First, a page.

The IR section does not factor whatsoever into your main 200-800 GMAT score. You get a separate IR score on a scale from 1 to 8. Your IR score is based on the percentage of questions that you answer correctly (meaning all sub-questions were answered correctly), with no additional penalty for incorrect responses. The four question types are all weighted equally. On official GMAT practice tests, you can miss as many as three of the 12 IR questions and still score a perfect 8. On the real GMAT, however, you can miss only one of the nine non-experimental IR questions to score a perfect 8.
Sample GMAT Integrated Reasoning Problem
Let’s try a sample two-part analysis problem. Attempt the problem on your own before viewing the answer and explanation.
Read the information provided, review the options presented in the table, and indicate which option meets the criterion presented in the first column and which option meets the criterion presented in the second column. Make only two selections, one in each column.
The organizers of a major technology conference to be held in 2012 are scheduling keynote speakers for the two-day event. Six speakers are required for each day. To reflect the entrepreneurial spirit of the technology industry, more than 50% of the speakers on one day will be from start-up companies. Consistent with the conference’s theme, at least five speakers on the other day will be from social media companies. Neither day should have more than two speakers from the same company. The conference organizers have already scheduled 10 speakers, five for each day, as listed below in alphabetical order by last name.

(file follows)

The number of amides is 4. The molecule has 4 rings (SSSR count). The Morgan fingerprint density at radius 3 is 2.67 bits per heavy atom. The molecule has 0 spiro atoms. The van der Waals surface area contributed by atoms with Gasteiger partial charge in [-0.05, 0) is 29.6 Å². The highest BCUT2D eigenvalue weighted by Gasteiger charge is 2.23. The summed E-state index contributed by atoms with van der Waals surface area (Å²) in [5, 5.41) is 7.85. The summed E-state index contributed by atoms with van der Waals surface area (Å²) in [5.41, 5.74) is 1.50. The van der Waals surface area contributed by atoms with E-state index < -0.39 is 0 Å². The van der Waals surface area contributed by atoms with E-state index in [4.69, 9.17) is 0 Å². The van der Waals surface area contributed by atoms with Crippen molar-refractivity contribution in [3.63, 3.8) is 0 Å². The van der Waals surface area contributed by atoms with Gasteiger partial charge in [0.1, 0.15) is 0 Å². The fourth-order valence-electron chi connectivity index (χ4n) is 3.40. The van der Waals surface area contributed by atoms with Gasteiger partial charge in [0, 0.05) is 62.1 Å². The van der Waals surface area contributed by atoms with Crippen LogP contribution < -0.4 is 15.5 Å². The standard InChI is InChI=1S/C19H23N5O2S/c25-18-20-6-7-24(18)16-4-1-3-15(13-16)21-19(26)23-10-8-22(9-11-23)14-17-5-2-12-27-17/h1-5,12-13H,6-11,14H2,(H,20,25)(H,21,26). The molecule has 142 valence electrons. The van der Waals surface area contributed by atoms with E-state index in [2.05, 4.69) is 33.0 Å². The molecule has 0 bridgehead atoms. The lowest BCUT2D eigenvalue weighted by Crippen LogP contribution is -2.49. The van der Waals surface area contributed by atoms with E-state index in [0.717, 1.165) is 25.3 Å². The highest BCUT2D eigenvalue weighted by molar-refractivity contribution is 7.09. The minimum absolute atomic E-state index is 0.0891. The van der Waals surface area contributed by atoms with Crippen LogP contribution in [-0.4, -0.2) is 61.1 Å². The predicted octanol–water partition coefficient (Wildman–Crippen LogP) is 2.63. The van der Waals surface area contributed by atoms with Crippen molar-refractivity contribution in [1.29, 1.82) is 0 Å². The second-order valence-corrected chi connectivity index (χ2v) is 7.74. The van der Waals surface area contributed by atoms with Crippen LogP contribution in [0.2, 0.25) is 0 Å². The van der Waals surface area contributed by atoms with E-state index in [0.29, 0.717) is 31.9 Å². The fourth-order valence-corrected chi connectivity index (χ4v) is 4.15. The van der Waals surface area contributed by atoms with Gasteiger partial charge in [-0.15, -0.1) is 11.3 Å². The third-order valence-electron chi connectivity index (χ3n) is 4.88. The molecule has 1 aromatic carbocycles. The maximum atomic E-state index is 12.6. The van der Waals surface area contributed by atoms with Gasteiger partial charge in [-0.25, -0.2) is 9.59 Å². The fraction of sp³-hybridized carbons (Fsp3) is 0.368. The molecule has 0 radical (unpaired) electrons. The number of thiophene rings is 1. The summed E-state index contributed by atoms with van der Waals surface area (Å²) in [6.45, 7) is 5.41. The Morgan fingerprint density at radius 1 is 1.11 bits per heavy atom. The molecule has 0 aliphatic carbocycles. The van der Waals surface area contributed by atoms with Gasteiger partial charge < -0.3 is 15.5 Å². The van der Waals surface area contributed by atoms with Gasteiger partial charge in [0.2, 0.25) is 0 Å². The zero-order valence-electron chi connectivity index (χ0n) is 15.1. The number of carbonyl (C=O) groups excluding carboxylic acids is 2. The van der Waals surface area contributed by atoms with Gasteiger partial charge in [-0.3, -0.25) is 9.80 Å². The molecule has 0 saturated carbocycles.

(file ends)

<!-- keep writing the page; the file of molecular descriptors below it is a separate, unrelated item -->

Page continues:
|Day 1||Day 2|
|Steve Ballmer, Microsoft, software, big company
Dick Costolo, Twitter, social media, big company
Sheryl Sandberg, Facebook, social media, big company
Ben Silbermann, Pinterest, social media, start-up
Mark Zuckerberg, Facebook, social media, big company
|Paul Berry, RebelMouse, social media, start-up
Billy Chasen, Turntable, social media, start-up
John Donahoe, eBay, auctions, big company
Ian Hunter, Zaarly, social media, start-up
Meg Whitman, Hewlett Packard, hardware, big company
Select a speaker who could be added to the schedule on either day. Then select a speaker who could be added to the schedule on neither day. Make only two selections, one in each column.
|Either Day||Neither Day||Speaker|
|Mona Bijoor, Joor, fashion, start-up|
|Paul Davison, Highlight, social media, start-up|
|David Ebersman, Facebook, social media, big company|
|Kellee Khalil, Loverly, wedding planning, start-up|
|Jeff Weiner, LinkedIn, social media, big company|
|Nate Westheimer, PictureLife, file backup, start-up|
Explanation to Problem
|Either Day||Neither Day||Speaker|
|Mona Bijoor, Joor, fashion, start-up
Paul Davison, Highlight, social media, start-up
David Ebersman, Facebook, social media, big company